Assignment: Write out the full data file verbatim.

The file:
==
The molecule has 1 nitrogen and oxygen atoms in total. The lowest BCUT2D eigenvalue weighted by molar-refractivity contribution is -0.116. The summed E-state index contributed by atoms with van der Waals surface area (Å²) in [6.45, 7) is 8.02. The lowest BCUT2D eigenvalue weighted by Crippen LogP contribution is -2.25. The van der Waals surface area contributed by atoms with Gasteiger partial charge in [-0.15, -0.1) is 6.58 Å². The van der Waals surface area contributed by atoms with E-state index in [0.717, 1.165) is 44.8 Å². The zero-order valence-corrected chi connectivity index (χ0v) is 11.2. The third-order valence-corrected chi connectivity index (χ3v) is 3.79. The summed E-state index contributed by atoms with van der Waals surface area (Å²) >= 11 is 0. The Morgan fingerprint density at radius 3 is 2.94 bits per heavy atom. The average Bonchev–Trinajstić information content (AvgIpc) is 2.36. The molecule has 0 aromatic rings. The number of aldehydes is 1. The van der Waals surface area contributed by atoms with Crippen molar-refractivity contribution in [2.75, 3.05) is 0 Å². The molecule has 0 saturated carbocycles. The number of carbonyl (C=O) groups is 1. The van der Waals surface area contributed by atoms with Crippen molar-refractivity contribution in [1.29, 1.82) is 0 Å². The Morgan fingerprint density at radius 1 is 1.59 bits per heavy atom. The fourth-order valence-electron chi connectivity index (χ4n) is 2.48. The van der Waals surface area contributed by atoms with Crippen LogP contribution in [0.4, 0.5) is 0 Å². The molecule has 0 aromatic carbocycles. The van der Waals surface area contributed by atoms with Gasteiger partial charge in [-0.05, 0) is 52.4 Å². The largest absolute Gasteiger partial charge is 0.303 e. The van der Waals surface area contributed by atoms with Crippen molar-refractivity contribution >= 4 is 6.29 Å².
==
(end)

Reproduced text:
The molecule has 1 nitrogen and oxygen atoms in total. The lowest BCUT2D eigenvalue weighted by molar-refractivity contribution is -0.116. The summed E-state index contributed by atoms with van der Waals surface area (Å²) in [6.45, 7) is 8.02. The lowest BCUT2D eigenvalue weighted by Crippen LogP contribution is -2.25. The van der Waals surface area contributed by atoms with Gasteiger partial charge in [-0.15, -0.1) is 6.58 Å². The van der Waals surface area contributed by atoms with E-state index in [0.717, 1.165) is 44.8 Å². The zero-order valence-corrected chi connectivity index (χ0v) is 11.2. The third-order valence-corrected chi connectivity index (χ3v) is 3.79. The summed E-state index contributed by atoms with van der Waals surface area (Å²) >= 11 is 0. The Morgan fingerprint density at radius 3 is 2.94 bits per heavy atom. The average Bonchev–Trinajstić information content (AvgIpc) is 2.36. The molecule has 0 aromatic rings. The number of aldehydes is 1. The van der Waals surface area contributed by atoms with Crippen molar-refractivity contribution in [2.75, 3.05) is 0 Å². The molecule has 0 saturated carbocycles. The number of carbonyl (C=O) groups is 1. The van der Waals surface area contributed by atoms with Crippen molar-refractivity contribution in [1.29, 1.82) is 0 Å². The Morgan fingerprint density at radius 1 is 1.59 bits per heavy atom. The fourth-order valence-electron chi connectivity index (χ4n) is 2.48. The van der Waals surface area contributed by atoms with Crippen LogP contribution in [0.4, 0.5) is 0 Å². The molecule has 0 aromatic carbocycles. The van der Waals surface area contributed by atoms with Gasteiger partial charge in [-0.05, 0) is 52.4 Å². The largest absolute Gasteiger partial charge is 0.303 e. The van der Waals surface area contributed by atoms with Crippen molar-refractivity contribution >= 4 is 6.29 Å².